Tiger Claws for your Brooch?

A peek at the jewelry box of Her Royal Highness Victoria’s Empire.

poster for

"A Celebration of Victorian Jewellery : Love, Leisure and Ceremony" Exhibition

at Bunkamura Museum of Art
in the Shibuya area
This event has ended - (2010-01-02 - 2010-02-21)

In Reviews by TABuzz 2010-02-05

Queen Victoria held the longest reign (1837-1901) of any British monarch. In English “Victorian” is a hefty, all-encompassing word that conjures in our minds a staggering blur of what that age represents, and how its milestones continue to color our lives: the railway, the Crystal Palace, the Boer Wars, Britain uplifting the torch of the Industrial Revolution, Dickens, Darwin, colonial India, “the Scramble for Africa”, Victorian values, Victorian homes. Of the relics to choose as a theme, Bunkamura Museum has opted to commemorate this era by showcasing a plethora of dainty items — a Georgian gold muff chain, a brooch made of tiger’s claw lined in gold, a parure encrusted with seed pearls and multiple examples of the sculpture-like engraving of nineteenth century cameo, to name a few that have slipped through the plush velvet of time, straight from the jewelry box of Victoria’s reign.

For the span of the exhibition “A Celebration of Victorian Jewellery [sic]: Love, Leisure and Ceremony” running until the February 22, that is what the museum is: a walk-in jewelry box or, more broadly, a treasure box that functions in a way similar to an architectural-scale time capsule. While, as the exhibition’s title implies, there is a strong thematic focus on the varieties of antique nineteenth century European jewelry, this show is more than a historic accessories exhibition to be enjoyed by women.

Silver tea set (1860-61) London. Silver and gold.
Akiba Museum of Antique Jewellery Collection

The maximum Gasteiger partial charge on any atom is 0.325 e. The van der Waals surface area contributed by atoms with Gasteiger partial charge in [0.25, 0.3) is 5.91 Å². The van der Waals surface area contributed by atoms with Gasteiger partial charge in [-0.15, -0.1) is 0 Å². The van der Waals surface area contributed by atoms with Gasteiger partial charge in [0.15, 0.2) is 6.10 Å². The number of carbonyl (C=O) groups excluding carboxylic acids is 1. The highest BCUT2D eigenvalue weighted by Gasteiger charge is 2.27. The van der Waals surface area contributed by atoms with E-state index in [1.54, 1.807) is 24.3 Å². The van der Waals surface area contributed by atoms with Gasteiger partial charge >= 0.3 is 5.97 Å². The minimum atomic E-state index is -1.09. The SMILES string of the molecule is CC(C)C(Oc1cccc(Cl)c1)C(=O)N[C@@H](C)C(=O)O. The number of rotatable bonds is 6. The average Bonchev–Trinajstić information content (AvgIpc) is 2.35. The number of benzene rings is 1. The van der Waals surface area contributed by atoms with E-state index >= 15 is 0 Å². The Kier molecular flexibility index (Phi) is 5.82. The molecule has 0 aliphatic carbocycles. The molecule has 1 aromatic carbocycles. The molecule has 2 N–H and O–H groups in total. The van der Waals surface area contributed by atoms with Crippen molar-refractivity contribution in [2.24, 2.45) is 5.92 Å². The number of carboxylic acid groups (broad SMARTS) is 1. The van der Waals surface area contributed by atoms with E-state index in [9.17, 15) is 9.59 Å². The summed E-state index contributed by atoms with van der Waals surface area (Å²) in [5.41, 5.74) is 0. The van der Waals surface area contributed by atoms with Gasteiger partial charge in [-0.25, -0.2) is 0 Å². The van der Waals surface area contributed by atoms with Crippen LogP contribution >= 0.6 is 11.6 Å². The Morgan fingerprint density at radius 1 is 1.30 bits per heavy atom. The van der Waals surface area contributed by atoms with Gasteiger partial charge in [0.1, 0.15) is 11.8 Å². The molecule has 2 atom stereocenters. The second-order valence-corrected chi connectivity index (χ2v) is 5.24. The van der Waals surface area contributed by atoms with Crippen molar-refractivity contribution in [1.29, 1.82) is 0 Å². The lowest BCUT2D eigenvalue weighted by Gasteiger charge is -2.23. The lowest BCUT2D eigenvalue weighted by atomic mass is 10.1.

It holds an insightful variety of familiar and unfamiliar relics, offering fuller scope of the material world of the Victorian Age beyond its diverse jewelry. Included, alongside jewelry pieces in Berlin Iron-Work and Holbeinesque style, are design etchings of furniture such as a Victorian dressing commode and gentleman’s shaving table, as well as several works by the German artist and court portraitist Franz Xavier Winterhalter, who painted the Queen, Prince Albert and their large family over a hundred times (many of which are part of the Royal Collection). On display one will also find effeminate parasols (cream-colored with ivory stems), a Victorian “model room” with a table set and ready with chinaware and silverware for tea, and antique wedding gowns of such understated sublimity that had the effect, in my case, of momentarily wanting to revive old school chivalry from its Victorian coffin.

Wedding dress (c.1840) Britain. Silk satin
Akiba Museum of Antique Jewellery CollectionIt has been some one hundred and ten years since the death of the Queen. During this span the era of colonialism marched straight into its dusk. Developments in science, technology and industry have allowed near-unimaginable breakthroughs, such as the mapping of the human genome that, like a re-run of the first wave of Darwinism, has come into a collision course with ethics. However, despite the hyperactivity of the lapse, we still feel in many ways the reverberations of the Victorian Age today.

The exhibition’s organizers acknowledge this, and they mention in their introductory message that the Japanese people’s admiration of and desire to mimic the English and the polite society for which they are known have their roots in Victorian culture. It turns out that the internationally exported tradition of “afternoon tea,” — which in its pure form is to come inexorably together with good company, the leisurely passing of time and gracious conversation (and perhaps delicately portioned sweets) — cherished in Japan, was perfected during this era. The message goes on to say that the Queen had a tremendous impact on the lifestyle of women through developments in European jewelry, fashion and wedding ceremony that she promoted during her reign.

The exhibition is a must see for any Anglophile with one-tenth of Rupert Brooke’s patriotism, or any person nostalgic for the days when Great Britain and Her empire was the alpha superpower. On a personal note, being confronted with the majestic spirit of Victorian aesthetics was an assault on the emotions in an amicable sense. As I walked towards the exit after some one hundred minutes of careful viewing, the temperature-controlled air in the museum, at least to me, smelt like it were tinged with the effortless art of English diplomacy, the subtlety waltz to which only the English truly know how to dance, and all the scents of all the pages of Victorian novels that ever made us crave for English good sense.


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